For more information on Solution Fluency and how to use it with learners, visit the Solution Fluency video on the Committed Sardines YouTube channel. 

Collaboration Fluency is the ability to collaborate seamlessly in both physical and virtual spaces, with real and virtual partners. Explain – groups collectively unpack the problem and describe, in their own words, what tasks they are required to complete; Establish – students identify the target audiences and establish group expectations, rules, and norms; Explore – gather information and resources. Envision –visualize and imagine a variety of possible solutions; Engineer a step-by-step plan laying out the process and timelines to accomplish tasks; Execute – learners create a product (Produce) and then deliver their solution to a determined audience (Publish); Examine – assessing both the product and process; Evaluate – reflecting on the product and process; Extend – acting upon these reflections. 

For a synopsis of Collaboration Fluency and how to effectively teach with teams, visit the Collaboration Fluency video on the Committed Sardines YouTube channel.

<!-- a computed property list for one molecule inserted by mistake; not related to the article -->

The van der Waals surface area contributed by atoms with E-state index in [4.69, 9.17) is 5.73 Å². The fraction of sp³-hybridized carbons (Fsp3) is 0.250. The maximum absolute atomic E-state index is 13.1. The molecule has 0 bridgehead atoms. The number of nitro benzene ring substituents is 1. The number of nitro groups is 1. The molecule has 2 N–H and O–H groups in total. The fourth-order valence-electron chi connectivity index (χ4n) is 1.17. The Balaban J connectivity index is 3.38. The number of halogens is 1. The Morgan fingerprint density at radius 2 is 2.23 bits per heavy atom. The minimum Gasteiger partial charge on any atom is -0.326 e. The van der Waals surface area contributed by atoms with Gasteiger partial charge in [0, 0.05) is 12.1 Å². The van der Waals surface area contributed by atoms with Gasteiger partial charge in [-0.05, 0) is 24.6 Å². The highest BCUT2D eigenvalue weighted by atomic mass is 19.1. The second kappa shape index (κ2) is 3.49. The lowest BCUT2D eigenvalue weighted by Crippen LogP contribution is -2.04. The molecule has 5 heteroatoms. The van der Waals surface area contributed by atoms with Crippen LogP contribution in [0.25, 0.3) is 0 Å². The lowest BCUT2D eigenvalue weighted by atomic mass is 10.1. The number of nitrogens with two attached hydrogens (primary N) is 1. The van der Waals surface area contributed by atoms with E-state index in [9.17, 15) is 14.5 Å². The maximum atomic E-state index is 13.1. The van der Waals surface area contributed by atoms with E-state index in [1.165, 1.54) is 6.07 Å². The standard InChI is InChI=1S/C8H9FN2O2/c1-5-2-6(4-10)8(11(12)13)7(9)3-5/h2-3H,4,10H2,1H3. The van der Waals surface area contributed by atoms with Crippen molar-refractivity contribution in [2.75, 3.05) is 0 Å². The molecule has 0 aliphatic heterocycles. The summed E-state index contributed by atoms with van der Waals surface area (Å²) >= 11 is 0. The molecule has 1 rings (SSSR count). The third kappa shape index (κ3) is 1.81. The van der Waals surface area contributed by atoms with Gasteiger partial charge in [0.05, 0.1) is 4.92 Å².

Information Fluency is the ability to unconsciously and intuitively access and interpret information in all forms and formats, extract the essential knowledge, perceive its meaning and significance, and apply it to solve problems or complete real-world tasks. The steps are:  Ask – learners define the scope of the task; Audience – identify the target audience; Access – the most relevant data utilizing good questions. Authenticate – validating all sources; Assemble – summarize and synthesize the information; Apply – use the data to solve the problem; Assess focuses on assessing the information fluency skills. Analyze – explicitly teach learners to become critical reflectors of the learning process. Action – utilize the new knowledge to take real-world actions.